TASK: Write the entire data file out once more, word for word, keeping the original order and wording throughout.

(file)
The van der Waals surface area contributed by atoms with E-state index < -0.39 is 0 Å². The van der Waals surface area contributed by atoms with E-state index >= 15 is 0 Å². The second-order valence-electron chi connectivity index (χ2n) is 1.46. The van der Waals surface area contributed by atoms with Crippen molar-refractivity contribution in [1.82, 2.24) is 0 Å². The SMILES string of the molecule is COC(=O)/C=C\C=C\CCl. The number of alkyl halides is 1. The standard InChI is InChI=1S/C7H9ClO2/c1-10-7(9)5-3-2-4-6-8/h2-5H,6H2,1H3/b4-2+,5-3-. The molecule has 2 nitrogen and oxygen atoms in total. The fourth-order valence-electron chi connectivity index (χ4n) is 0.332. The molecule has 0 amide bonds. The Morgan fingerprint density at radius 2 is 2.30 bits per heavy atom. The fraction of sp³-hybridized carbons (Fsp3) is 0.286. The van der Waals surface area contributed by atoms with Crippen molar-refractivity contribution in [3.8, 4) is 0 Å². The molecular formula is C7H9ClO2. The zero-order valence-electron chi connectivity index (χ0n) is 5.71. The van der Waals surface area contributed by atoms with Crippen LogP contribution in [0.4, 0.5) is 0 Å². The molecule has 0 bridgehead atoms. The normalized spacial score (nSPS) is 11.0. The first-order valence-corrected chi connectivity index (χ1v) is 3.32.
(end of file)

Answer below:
The van der Waals surface area contributed by atoms with E-state index < -0.39 is 0 Å². The van der Waals surface area contributed by atoms with E-state index >= 15 is 0 Å². The second-order valence-electron chi connectivity index (χ2n) is 1.46. The van der Waals surface area contributed by atoms with Crippen molar-refractivity contribution in [1.82, 2.24) is 0 Å². The SMILES string of the molecule is COC(=O)/C=C\C=C\CCl. The number of alkyl halides is 1. The standard InChI is InChI=1S/C7H9ClO2/c1-10-7(9)5-3-2-4-6-8/h2-5H,6H2,1H3/b4-2+,5-3-. The molecule has 2 nitrogen and oxygen atoms in total. The fourth-order valence-electron chi connectivity index (χ4n) is 0.332. The molecule has 0 amide bonds. The Morgan fingerprint density at radius 2 is 2.30 bits per heavy atom. The fraction of sp³-hybridized carbons (Fsp3) is 0.286. The van der Waals surface area contributed by atoms with Crippen molar-refractivity contribution in [3.8, 4) is 0 Å². The molecular formula is C7H9ClO2. The zero-order valence-electron chi connectivity index (χ0n) is 5.71. The van der Waals surface area contributed by atoms with Crippen LogP contribution in [0.4, 0.5) is 0 Å². The molecule has 0 bridgehead atoms. The normalized spacial score (nSPS) is 11.0. The first-order valence-corrected chi connectivity index (χ1v) is 3.32.